These improvements can include actions that are indirectly related to improvements in the student learning outcome being assessed.

If your prospective improvements or action plan requires additional resources, their potential budget impact should be noted.

Please remember if you are already performing a high level, you should state how you expect to retain that level of performance. Your statements will provide a record over time of your efforts to improve the learning experiences of students and programs. They should be documented carefully and fully.

Example:

The goal was not met in the fall. This appears to be due to the content validity of several questions on the exam. We replaced these items in the spring, resulting in the goal being met. However, the exam was administered to only two of the three sections, so that we did not assess 100% of the population. The Undergraduate Studies Committee and faculty who teach this course will review the exam early in the Fall 2008 semester to evaluate the validity of the exam and whether it continues to assess the most important elements of the knowledge we wish students to attain. The exam will be revised as necessary and administered to all sections of this course (we will make sure there is no miscommunication with instructors and that they all understand the importance of administering the exam to their students).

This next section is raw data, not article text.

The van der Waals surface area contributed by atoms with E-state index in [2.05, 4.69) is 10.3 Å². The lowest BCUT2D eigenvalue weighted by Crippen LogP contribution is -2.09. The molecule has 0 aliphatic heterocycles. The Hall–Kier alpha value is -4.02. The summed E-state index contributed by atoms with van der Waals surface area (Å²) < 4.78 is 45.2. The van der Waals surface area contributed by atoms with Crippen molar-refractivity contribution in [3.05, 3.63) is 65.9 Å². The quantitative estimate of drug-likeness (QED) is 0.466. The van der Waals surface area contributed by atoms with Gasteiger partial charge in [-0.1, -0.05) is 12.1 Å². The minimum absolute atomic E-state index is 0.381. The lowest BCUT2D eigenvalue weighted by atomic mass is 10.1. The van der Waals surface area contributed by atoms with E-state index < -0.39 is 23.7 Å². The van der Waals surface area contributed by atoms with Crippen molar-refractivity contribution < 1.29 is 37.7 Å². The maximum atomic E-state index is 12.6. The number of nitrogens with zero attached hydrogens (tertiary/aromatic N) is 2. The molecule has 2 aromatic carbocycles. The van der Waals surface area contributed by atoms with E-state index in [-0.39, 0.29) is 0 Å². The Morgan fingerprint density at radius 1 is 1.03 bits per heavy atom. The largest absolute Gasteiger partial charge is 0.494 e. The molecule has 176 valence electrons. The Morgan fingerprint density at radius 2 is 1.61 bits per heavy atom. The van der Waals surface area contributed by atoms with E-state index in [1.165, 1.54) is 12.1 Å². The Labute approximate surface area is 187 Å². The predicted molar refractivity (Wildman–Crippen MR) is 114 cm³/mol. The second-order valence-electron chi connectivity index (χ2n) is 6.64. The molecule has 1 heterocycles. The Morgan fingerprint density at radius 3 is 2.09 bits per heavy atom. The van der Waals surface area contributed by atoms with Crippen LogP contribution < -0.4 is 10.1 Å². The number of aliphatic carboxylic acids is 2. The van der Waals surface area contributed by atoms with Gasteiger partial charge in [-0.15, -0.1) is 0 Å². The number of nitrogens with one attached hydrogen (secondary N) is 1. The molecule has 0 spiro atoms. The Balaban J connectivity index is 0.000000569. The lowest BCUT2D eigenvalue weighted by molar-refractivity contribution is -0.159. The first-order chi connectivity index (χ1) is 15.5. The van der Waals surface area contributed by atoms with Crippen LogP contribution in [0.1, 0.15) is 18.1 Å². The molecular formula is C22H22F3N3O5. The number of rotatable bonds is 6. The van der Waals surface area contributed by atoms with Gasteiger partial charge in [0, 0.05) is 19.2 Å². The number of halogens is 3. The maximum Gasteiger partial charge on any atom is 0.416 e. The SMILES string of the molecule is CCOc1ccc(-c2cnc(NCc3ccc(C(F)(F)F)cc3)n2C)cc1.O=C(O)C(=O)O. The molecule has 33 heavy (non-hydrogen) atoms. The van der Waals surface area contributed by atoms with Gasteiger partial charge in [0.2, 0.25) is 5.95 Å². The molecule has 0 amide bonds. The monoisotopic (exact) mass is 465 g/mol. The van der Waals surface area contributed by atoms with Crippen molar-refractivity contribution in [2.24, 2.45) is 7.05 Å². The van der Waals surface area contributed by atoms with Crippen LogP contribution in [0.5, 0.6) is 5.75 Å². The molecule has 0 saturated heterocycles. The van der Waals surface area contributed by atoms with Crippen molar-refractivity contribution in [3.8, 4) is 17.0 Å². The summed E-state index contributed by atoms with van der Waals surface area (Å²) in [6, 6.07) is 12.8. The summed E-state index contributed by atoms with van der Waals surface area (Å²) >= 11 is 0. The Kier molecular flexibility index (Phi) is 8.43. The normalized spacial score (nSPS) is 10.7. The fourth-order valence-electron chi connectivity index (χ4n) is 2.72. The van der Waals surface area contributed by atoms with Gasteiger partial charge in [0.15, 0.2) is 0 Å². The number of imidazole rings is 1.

Improvement envisioned: Review the exam to evaluate the validity of the exam and whether it continues to assess the most important elements of the knowledge we wish students to attain.

Time Frame: Early in the Fall 2008 semester

Responsibility: The Undergraduate Studies Committee and faculty who teach this course

Actions to retain results: None noted.

Resources: None noted.

Your comments may be read by:

  1. Inside the department: the Department Chair, Director of Undergraduate Studies, and Undergraduate Curriculum Committee.
  2. Inside the College: the Dean and associate deans.
  3. In the University: the Provost and his staff, and students.
  4. Outside the University: auditors and accreditation reviewers from ABET, SACS, and the Florida Board of Education, as well as the general public.